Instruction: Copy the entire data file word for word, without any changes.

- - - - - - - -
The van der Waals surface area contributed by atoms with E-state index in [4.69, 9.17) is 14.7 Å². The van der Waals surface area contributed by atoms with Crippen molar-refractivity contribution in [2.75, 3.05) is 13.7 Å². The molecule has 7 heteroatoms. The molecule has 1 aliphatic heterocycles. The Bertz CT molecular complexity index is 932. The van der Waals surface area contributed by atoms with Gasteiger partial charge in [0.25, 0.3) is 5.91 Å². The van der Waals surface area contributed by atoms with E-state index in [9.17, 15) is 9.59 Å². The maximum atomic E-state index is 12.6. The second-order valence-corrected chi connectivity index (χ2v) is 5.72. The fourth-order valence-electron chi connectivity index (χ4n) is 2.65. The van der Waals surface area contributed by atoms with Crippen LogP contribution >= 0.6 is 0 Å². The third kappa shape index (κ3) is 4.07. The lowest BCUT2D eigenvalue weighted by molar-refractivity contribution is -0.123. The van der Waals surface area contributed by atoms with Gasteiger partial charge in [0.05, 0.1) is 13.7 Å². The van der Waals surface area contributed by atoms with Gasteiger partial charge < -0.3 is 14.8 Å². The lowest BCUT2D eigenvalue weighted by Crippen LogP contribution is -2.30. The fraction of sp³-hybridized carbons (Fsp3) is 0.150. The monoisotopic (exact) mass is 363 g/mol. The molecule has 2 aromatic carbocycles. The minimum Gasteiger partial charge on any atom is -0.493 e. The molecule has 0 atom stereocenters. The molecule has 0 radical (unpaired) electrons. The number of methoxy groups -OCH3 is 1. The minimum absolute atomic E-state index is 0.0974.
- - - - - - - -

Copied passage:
The van der Waals surface area contributed by atoms with E-state index in [4.69, 9.17) is 14.7 Å². The van der Waals surface area contributed by atoms with Crippen molar-refractivity contribution in [2.75, 3.05) is 13.7 Å². The molecule has 7 heteroatoms. The molecule has 1 aliphatic heterocycles. The Bertz CT molecular complexity index is 932. The van der Waals surface area contributed by atoms with Gasteiger partial charge in [0.25, 0.3) is 5.91 Å². The van der Waals surface area contributed by atoms with E-state index in [9.17, 15) is 9.59 Å². The maximum atomic E-state index is 12.6. The second-order valence-corrected chi connectivity index (χ2v) is 5.72. The fourth-order valence-electron chi connectivity index (χ4n) is 2.65. The van der Waals surface area contributed by atoms with Crippen LogP contribution >= 0.6 is 0 Å². The third kappa shape index (κ3) is 4.07. The lowest BCUT2D eigenvalue weighted by molar-refractivity contribution is -0.123. The van der Waals surface area contributed by atoms with Gasteiger partial charge in [0.05, 0.1) is 13.7 Å². The van der Waals surface area contributed by atoms with Gasteiger partial charge < -0.3 is 14.8 Å². The lowest BCUT2D eigenvalue weighted by Crippen LogP contribution is -2.30. The fraction of sp³-hybridized carbons (Fsp3) is 0.150. The monoisotopic (exact) mass is 363 g/mol. The molecule has 2 aromatic carbocycles. The minimum Gasteiger partial charge on any atom is -0.493 e. The molecule has 0 atom stereocenters. The molecule has 0 radical (unpaired) electrons. The number of methoxy groups -OCH3 is 1. The minimum absolute atomic E-state index is 0.0974.